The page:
Current Grants

Current Projects

Frank Catalanotto

Dr. Catalanotto has been the principal investigator or co-investigator for numerous federal, state and foundation grants totaling almost $11,000,000 in external funding since returning to a faculty position at UFCD after stepping down as Dean in 2002. His academic and professional interests include community based dental education, ethics/social responsibility, advocacy for health care reform and access to dental care. Dr. Catalanotto and his faculty colleagues currently have funding for health services research related to access to dental care and three major grants from HRSA. These grants are focused on enhancing predoctoral dental education with a focus on public health, access to oral health care, health care disparities, cultural competency, faculty development and improving pedagogy and enhancing the oral health workforce in Florida.


Current Support 2014-2015

Program Director/Principal Investigator (20% Funded Effort), Faculty Development Supporting Academic Dental Institution Curriculum for the 21st Century/Faculty Development in General, Pediatric and Public Health Dentistry and Dental Hygiene , HRSA 2012-2017, Grant #D86HP24477, $2,500,000 Direct plus Indirect Costs

Program Director/Principal Investigator (25% funded effort), Enhancement of predoctoral dental education at UF to meet oral health needs of diverse populations/Predoctoral Training in General, Pediatric and Public Health Dentistry and Dental Hygiene, HRSA Grant # D85HP20030 HRSA 2010-2015, $3,712,323 Direct plus Indirect Cost

Principal Investigator (10% effort), Southeast Center To Reduce Disparities in Oral Health, (Assumed Role upon Retirement of PI Dr. Henri Logan) U54DE019261, NIDCR, $615,823, No Cost Extension 2014-2015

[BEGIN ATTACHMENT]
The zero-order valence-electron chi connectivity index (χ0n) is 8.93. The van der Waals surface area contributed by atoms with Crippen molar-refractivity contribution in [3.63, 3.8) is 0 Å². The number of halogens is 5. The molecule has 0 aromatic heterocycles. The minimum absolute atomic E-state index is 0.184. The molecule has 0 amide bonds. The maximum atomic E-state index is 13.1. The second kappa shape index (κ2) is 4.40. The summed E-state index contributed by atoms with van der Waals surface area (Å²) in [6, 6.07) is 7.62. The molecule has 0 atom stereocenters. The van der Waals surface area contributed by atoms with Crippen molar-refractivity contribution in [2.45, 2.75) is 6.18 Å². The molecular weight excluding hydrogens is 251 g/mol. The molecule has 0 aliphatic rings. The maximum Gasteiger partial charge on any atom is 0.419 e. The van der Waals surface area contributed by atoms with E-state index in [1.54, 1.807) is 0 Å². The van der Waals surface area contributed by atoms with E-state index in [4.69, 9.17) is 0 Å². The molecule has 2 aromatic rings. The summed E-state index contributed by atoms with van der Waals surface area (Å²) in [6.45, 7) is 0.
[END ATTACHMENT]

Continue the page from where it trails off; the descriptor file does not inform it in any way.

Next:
Principal Investigator (10% effort), Evaluating Florida’s Oral Health Needs and Workforce Capacity State Oral Health Workforce grant, HRSA Grant #T12HP27541, 9/1/14- 8/31/17. $1,470,010

Co-Investigator (5% effort) , “Exploring Determinants to HPV-Related Oral Health Literacy Among Dental Providers” , NIH 1R21DE024272 grant to PI Ellen Daly, Subcontract from University of South Florida, 8/1/14- 7/30/16, $34,739

Co-Investigator (5% effort), External Quality Review-Medical Quality Auditing Service, PI- EA Shenkman, Subcontract from Florida Health Kids Corporation/Agency For Health Care Administration, $34,786 9/1/14- 12/31/15

Roger Fillingim

My research investigates biological, social, and psychological factors that may influence the experience of pain. Pain is perhaps the most widespread and expensive health problem in the United States. My research uses standard psychophysical, or sensory testing, procedures to assess individual differences in responses to pain.

One major line of research in my laboratory focuses on how women and men experience pain differently. Women generally report more pain in daily life than men, and they also show lower pain thresholds. We are interested in understanding the reasons for these differences, which probably include psychosocial factors (e.g. mood, coping, sex roles) as well as physiological variables such as hormone levels and blood pressure. In addition, we are studying whether pain-relieving medications work differently for women and men. Specifically, we would like to identify genetic markers that are associated with analgesic responses, and whether there are different genetic markers of medication response in women versus men.